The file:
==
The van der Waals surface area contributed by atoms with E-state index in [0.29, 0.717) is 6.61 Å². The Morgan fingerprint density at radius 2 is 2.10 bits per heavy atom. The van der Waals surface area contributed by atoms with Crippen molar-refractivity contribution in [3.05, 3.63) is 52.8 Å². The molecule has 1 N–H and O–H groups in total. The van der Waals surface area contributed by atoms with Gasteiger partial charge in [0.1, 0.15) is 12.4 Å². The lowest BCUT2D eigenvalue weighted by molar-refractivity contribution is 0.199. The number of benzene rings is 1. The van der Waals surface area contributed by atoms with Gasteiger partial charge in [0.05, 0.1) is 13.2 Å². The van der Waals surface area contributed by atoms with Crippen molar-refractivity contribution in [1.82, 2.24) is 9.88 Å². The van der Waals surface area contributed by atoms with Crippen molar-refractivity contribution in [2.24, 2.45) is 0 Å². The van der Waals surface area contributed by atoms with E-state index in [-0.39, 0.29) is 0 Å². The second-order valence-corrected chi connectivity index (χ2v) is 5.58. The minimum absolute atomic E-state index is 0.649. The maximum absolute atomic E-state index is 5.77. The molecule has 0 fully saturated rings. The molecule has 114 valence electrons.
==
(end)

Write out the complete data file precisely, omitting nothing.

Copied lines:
The van der Waals surface area contributed by atoms with E-state index in [0.29, 0.717) is 6.61 Å². The Morgan fingerprint density at radius 2 is 2.10 bits per heavy atom. The van der Waals surface area contributed by atoms with Crippen molar-refractivity contribution in [3.05, 3.63) is 52.8 Å². The molecule has 1 N–H and O–H groups in total. The van der Waals surface area contributed by atoms with Gasteiger partial charge in [0.1, 0.15) is 12.4 Å². The lowest BCUT2D eigenvalue weighted by molar-refractivity contribution is 0.199. The number of benzene rings is 1. The van der Waals surface area contributed by atoms with Gasteiger partial charge in [0.05, 0.1) is 13.2 Å². The van der Waals surface area contributed by atoms with Crippen molar-refractivity contribution in [1.82, 2.24) is 9.88 Å². The van der Waals surface area contributed by atoms with Crippen molar-refractivity contribution in [2.24, 2.45) is 0 Å². The van der Waals surface area contributed by atoms with E-state index in [-0.39, 0.29) is 0 Å². The second-order valence-corrected chi connectivity index (χ2v) is 5.58. The minimum absolute atomic E-state index is 0.649. The maximum absolute atomic E-state index is 5.77. The molecule has 0 fully saturated rings. The molecule has 114 valence electrons.